Territorial At-Large Representative, Carvin Malone, has defended the lateness of 16 bills being brought before lawmakers late last week during what is believed to be the penultimate sitting of the House of Assembly (HOA).
While acknowledging the concerns raised by some residents over the issue, Malone said on the VIP Let’s Talk show last evening that the latest episode of rushed financial bills to the HOA was unfortunate.
At the same time, he said it was both prudent and critical that these bills be laid in the House at this stage.
New financial legislation was similarly rushed through the House late last year when legislators blasted the Financial Services Commission and bemoaned the fact that they were not given sufficient time to become familiar with the law they were being asked to pass.
But according to Malone, the legislation now being brought to the House through the Commission is being done in preparation for the conduct of mutual evaluations set for March 2023, as recommended by the Financial Action Task Force.
He also pointed out that those bills are expected to receive their second and third readings tomorrow March 9, when the House resumes for its final sitting before being dissolved.
“Most people, and almost everyone are very concerned of the lateness that these 16 bills being introduced to the House at this time,” Malone said. “Unfortunately, this is when they were presented both to the Cabinet and to the House of Assembly to be done, but in preparation for these mutual evaluations.”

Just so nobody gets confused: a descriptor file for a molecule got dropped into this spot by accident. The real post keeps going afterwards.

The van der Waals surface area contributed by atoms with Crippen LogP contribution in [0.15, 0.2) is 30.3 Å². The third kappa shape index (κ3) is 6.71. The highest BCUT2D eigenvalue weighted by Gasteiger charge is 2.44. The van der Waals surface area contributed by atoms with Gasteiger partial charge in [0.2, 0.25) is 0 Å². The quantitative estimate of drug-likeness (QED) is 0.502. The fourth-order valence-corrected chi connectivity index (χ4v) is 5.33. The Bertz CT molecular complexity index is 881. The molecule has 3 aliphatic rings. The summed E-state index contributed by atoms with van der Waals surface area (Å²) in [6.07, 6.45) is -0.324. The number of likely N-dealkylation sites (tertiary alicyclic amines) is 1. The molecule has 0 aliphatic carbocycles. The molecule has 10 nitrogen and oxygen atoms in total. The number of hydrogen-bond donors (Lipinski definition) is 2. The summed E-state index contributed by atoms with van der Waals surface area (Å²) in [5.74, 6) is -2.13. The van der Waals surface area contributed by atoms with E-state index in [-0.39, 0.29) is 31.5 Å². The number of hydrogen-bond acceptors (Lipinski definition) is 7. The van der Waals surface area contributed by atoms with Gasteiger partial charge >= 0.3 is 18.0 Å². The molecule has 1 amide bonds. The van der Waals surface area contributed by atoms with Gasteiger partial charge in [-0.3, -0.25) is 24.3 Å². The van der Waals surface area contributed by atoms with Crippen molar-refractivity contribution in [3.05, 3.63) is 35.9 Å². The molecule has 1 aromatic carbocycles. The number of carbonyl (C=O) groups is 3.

Malone noted that lawmakers informed the Financial Services Commission on this occasion that it was unacceptable that bills were being brought to the HOA at the last minute. However, he argued that if the laws were not passed now, the territory stands the risk of not being able to meet the requirements for mutual evaluation.
“I think that we did the right thing in making sure that they come and they can be passed so that we can then go through the mutual evaluations,” Malone shared.
Just recently, concerns were raised by residents over the numerous provisions contained in the Police Act which appeared to infringe on the rights of citizens.
However, lawmakers said then that the bill was given to them at the last minute by Governor John Rankin
, forcing Premier Dr Natalio to ultimately withdraw the bill before returning with it after more consultation with residents.